Remember above all else that no college is going to be paradise, and that all colleges have something truly outstanding to offer you. As much as the deans who admitted you hope to see you on their campuses come September, what we hope even more is that you make a wise, thoughtful and fruitful choice, one of many more to come.

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Wednesday, March 24, 2010

More private colleges and universities cross the $50K mark for 2010-11 tuition and fees

March 23
College Admissions Examiner

Private colleges and universities are quietly announcing increases in tuition and fees crossing the $50,000 mark for the 2010-2011 academic year. Coupled with promises of increased financial aid, the boost in tuition is needed to cover continuing shortfalls in campus operating budgets.

This week, Harvard University announced that undergraduate tuition and fees for next year will total $50,724, an increase of 3.8 percent. According to a Harvard press release, financial aid for undergraduates will be increased by 9 percent, to a record $158 million for the upcoming academic year. “Harvard remains committed to a fully need-blind admissions policy that will enable us to continue attracting the most talented students, regardless of their economic circumstances,” said Michael D. Smith dean of the Faculty of Arts and Sciences.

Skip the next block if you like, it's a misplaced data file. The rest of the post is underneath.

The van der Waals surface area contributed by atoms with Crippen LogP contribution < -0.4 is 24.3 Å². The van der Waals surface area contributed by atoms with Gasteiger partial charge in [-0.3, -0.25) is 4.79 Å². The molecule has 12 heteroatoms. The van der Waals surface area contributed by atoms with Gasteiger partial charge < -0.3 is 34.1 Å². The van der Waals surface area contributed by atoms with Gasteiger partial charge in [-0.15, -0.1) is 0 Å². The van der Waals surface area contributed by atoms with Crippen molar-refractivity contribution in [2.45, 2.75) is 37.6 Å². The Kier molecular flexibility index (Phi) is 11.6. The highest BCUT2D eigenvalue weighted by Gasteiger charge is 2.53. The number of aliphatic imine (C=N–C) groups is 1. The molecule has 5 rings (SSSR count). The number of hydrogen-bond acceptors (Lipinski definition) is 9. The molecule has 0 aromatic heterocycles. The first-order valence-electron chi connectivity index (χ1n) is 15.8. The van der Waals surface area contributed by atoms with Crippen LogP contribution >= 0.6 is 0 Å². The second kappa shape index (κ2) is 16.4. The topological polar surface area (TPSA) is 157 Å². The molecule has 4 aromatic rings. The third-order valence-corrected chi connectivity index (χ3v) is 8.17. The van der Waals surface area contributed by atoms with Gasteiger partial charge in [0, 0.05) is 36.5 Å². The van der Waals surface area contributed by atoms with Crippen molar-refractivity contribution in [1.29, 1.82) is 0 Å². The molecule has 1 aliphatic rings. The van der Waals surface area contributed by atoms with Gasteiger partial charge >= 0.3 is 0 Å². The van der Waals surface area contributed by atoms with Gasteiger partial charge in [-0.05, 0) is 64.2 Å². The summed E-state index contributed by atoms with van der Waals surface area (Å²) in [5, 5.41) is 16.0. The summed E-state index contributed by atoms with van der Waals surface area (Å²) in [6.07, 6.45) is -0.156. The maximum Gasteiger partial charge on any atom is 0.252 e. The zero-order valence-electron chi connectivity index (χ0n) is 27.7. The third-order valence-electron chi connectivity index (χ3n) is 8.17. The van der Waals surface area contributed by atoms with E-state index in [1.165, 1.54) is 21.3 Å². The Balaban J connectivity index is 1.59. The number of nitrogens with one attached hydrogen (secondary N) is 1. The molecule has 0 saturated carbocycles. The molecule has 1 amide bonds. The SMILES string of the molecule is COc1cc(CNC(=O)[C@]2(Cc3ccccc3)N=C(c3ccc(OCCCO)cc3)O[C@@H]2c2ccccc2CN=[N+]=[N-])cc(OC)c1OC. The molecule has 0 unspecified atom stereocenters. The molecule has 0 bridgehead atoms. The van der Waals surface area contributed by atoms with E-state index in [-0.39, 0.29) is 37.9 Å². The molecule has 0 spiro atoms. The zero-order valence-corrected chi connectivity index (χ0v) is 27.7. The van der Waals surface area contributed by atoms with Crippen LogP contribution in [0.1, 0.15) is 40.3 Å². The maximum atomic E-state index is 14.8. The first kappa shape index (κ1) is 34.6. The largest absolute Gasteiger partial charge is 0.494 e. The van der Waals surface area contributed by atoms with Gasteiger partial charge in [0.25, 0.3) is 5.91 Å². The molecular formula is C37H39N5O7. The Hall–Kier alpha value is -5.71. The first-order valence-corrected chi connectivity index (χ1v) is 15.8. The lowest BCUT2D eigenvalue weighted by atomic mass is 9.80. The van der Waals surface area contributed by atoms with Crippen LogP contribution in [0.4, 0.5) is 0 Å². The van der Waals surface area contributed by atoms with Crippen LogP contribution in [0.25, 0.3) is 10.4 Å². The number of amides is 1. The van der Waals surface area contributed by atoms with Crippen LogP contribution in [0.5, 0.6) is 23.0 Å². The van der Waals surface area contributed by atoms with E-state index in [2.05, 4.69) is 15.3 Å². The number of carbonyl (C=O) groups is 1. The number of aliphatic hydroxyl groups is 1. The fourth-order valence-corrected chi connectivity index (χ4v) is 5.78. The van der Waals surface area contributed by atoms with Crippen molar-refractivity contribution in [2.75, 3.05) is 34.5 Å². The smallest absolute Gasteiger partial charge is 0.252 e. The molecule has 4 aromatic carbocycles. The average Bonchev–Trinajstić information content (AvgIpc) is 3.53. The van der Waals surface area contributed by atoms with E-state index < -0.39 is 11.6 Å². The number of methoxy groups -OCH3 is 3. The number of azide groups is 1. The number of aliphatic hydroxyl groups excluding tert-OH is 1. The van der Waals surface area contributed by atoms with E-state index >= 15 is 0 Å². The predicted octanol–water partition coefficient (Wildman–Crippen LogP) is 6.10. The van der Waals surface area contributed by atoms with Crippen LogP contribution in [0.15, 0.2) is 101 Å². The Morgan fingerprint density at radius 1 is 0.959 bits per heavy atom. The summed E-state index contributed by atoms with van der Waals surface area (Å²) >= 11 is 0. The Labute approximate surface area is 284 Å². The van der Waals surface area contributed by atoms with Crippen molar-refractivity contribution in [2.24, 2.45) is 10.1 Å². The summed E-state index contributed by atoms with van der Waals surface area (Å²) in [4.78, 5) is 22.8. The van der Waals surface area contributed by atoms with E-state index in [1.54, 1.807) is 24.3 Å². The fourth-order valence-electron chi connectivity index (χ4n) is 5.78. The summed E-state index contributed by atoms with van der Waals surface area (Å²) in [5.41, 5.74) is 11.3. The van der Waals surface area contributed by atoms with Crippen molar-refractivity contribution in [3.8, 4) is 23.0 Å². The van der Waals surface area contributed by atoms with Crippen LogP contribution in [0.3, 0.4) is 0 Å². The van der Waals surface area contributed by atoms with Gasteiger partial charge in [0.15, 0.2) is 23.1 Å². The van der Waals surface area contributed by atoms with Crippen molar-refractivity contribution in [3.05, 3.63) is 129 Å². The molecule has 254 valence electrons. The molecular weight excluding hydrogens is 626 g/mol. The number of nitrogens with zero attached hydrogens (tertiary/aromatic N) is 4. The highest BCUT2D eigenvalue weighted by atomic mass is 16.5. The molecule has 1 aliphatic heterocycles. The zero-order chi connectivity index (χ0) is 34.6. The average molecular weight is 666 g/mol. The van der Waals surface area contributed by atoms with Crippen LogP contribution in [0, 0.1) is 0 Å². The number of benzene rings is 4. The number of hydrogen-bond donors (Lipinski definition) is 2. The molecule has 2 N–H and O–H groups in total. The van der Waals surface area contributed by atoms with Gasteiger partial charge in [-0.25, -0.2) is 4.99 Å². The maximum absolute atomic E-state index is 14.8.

Harvard’s tuition increases remain roughly in line with other Ivies, including Yale, which announced tuition and fees totaling $49,800 or an increase of 4.8 percent; Princeton, which went up by 3.3 percent to $48,580; Brown at $51,360 or 4.5 percent over last year; Penn at $51,944—3.9 percent more; Dartmouth to $52,275, up by 4.6 percent; and Cornell, which will increase by 4.4 percent for the university’s endowed colleges to $52,316.

Other private colleges and universities crossing the $50,000 threshold for the next academic year include Boston University at $51,120 (+3.7%), Carnegie Mellon University at $52,250 (+2.98%), Notre Dame at $50,785 (+3.8%), Washington University in St. Louis (+4.2%), and Stanford University at $50,576 (+3.5%). 

Both George Washington University and Georgetown have been over $50,000 for the past two years. This year, Georgetown tuition will go up by 3 percent and room and board will increase 2 percent for a grand total of $52,443. GW will remain true to tuition commitments leveling a 3 percent tuition increase only on incoming students leaving tuition and fees the same for all others.